CLEAR BEFORE LEAVING: Two baby boys and a woman in her 30s tested negative before departing for Japan, but tests taken after their arrival came back postive Three Taiwanese tested positive for COVID-19 when they arrived in Japan earlier this month, the Central Epidemic Command Center (CECC) said yesterday as it reported a new imported case. Minister of Health and Welfare Chen Shih-chung (陳時中), head of the center, said that one of the three cases in Japan is a Taiwanese baby under the age of one, whose parents work in Japan. The infant came to Taiwan with his parents in January, and the parents paid for the family’s COVID-19 tests on Oct. 10 ahead of their planned return to Japan on Monday last week, he said. The boy and his
‘BACKED BY ENEMY’: CTi News is one of the few channels promoting unification, the New Party chairman said, while pro-Taiwan groups called it a propaganda outlet Pan-blue camp supporters yesterday lodged a protest at the National Communications Commission (NCC) against what they say is a possible move by the government to shut down CTi News, adding that politics should not interfere with freedom of the press. Protesters included representatives from the New Party, the Blue Sky Action Alliance, the 333 Political Party Alliance and other pan-blue groups. “We stand here today because CTi News is one of the few media outlets in Taiwan that is still willing to give groups supporting unification with China a voice. If the news channel is gone, there would only be
NEW YEAR’S EVE: Examples from South Korea and Japan show that 15 local COVID-19 infections could emerge in a short period if measures are not taken The Taipei City Government would cancel its New Year’s Eve Party and all large events if 15 or more confirmed cases of COVID-19 are reported in the city within a week, Taipei Mayor Ko Wen-je (柯文哲) said yesterday. Addressing the Taipei Cross Border E-Commerce Annual Convention, Ko said the COVID-19 pandemic has brought many uncertainties to society, and that e-commerce is on a path of no return and would continue to grow. Many countries have not effectively controlled their COVID-19 outbreaks, and although Taiwan implements strict border controls and there have been few inbound passengers, the pandemic is unlikely to end soon,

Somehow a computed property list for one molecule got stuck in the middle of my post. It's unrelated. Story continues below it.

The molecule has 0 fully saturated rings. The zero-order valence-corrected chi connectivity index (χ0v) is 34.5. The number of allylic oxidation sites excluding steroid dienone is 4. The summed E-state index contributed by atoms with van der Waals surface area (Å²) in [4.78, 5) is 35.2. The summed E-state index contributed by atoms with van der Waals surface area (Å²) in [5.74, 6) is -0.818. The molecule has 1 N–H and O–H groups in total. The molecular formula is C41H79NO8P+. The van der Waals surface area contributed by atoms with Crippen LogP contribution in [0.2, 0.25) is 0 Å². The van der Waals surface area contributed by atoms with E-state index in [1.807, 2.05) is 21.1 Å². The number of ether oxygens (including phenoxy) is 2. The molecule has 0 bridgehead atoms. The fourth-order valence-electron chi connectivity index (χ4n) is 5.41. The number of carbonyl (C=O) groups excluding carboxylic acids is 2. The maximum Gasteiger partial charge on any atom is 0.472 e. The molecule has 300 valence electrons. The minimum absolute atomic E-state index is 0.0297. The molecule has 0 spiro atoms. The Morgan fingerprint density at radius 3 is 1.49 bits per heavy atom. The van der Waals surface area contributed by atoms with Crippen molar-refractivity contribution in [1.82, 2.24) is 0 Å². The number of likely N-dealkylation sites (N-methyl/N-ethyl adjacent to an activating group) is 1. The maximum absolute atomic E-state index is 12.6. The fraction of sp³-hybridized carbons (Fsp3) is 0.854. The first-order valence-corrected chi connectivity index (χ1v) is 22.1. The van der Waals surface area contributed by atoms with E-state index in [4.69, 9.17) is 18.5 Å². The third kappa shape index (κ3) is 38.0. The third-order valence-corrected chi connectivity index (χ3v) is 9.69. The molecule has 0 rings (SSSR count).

The Democratic Progressive Party (DPP) yesterday accused CTi News of trying to mislead the public by publishing a half-page advert claiming that the party interfered in the National Communications Commission’s (NCC) review of its application for a license renewal. CTi News is distorting the commission’s review process by painting it as a political conflict and turning it into a smear campaign against the DPP, party spokeswoman Yen Juo-fang (顏若芳) said. “The NCC is an independent body, which carries out reviews and makes decisions based on its members’ professional expertise, as well as regulations and legal requirements governing media operations,” Yen said. “We condemn